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Hydrology and Earth System Sciences An interactive open-access journal of the European Geosciences Union
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Volume 14, issue 7
Hydrol. Earth Syst. Sci., 14, 1375–1386, 2010
https://doi.org/10.5194/hess-14-1375-2010
© Author(s) 2010. This work is distributed under
the Creative Commons Attribution 3.0 License.

Special issue: Cold region hydrology: improved processes, parameterization...

Hydrol. Earth Syst. Sci., 14, 1375–1386, 2010
https://doi.org/10.5194/hess-14-1375-2010
© Author(s) 2010. This work is distributed under
the Creative Commons Attribution 3.0 License.

  29 Jul 2010

29 Jul 2010

Shallow soil moisture – ground thaw interactions and controls – Part 1: Spatiotemporal patterns and correlations over a subarctic landscape

X. J. Guan1, C. J. Westbrook1, and C. Spence1,2 X. J. Guan et al.
  • 1Centre for Hydrology, Department of Geography & Planning, Univ. of Saskatchewan, Saskatoon, Saskatchewan, Canada
  • 2Environment Canada, Saskatoon, Saskatchewan, Canada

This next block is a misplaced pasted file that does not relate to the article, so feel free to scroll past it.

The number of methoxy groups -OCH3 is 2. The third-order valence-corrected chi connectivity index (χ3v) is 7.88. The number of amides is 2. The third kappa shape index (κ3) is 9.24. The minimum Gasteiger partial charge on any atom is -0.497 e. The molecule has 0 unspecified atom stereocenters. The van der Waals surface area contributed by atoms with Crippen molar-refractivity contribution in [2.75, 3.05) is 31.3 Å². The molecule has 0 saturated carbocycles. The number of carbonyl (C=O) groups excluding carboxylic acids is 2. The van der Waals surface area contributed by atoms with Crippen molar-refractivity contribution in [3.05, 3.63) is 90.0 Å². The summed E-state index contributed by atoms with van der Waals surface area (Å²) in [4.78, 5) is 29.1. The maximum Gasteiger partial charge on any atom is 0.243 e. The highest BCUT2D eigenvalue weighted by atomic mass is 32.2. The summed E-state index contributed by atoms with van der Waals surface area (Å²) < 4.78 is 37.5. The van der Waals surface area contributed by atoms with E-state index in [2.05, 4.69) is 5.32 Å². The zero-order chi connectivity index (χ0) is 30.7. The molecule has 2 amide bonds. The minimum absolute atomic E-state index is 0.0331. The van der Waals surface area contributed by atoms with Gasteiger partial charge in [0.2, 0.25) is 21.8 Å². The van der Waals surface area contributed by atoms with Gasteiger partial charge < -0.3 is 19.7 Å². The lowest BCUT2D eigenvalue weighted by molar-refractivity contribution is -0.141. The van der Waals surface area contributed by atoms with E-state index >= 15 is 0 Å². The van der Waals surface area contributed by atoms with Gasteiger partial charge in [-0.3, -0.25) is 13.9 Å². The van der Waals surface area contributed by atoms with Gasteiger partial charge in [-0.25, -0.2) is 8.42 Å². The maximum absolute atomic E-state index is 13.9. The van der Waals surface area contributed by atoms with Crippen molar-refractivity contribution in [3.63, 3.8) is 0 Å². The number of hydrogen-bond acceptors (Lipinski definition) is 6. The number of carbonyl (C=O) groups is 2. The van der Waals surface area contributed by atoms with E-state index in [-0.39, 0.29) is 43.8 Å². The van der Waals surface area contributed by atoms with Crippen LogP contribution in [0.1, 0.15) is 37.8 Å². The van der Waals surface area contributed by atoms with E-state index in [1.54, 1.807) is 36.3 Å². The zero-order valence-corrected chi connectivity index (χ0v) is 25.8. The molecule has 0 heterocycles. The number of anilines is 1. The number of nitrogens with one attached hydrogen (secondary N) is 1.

Abstract. Soil moisture and ground thaw state are both indicative of a hillslope's ability to transfer water. In cold regions, in particular, it is widely known that the depth of the active layer and wetness of surface soils are important for runoff generation, but the diversity of interactions between ground thaw and surface soil moisture themselves has not been studied. To fill this knowledge gap, detailed shallow soil moisture and thaw depth surveys were conducted along systematic grids at the Baker Creek Basin, Northwest Territories. Multiple hillslopes were studied to determine how the interactions differed along a spectrum of topological, typological and topographic situations across the landscape. Overall results did not show a simple link between soil moisture and ground thaw as was expected. Instead, correlation was a function of wetness. The interaction between soil moisture and ground thaw was more dependent at wetter sites. This indicates that interactive soil moisture and thaw depth behaviour on hillslopes in cold regions changes with location and cannot necessarily be lumped together in hydrological models. To explore further why these differences arise, a companion paper (Guan et al., 2010) will examine how the hydrological and energy fluxes influenced the patterns of moisture and thaw among the study sites.

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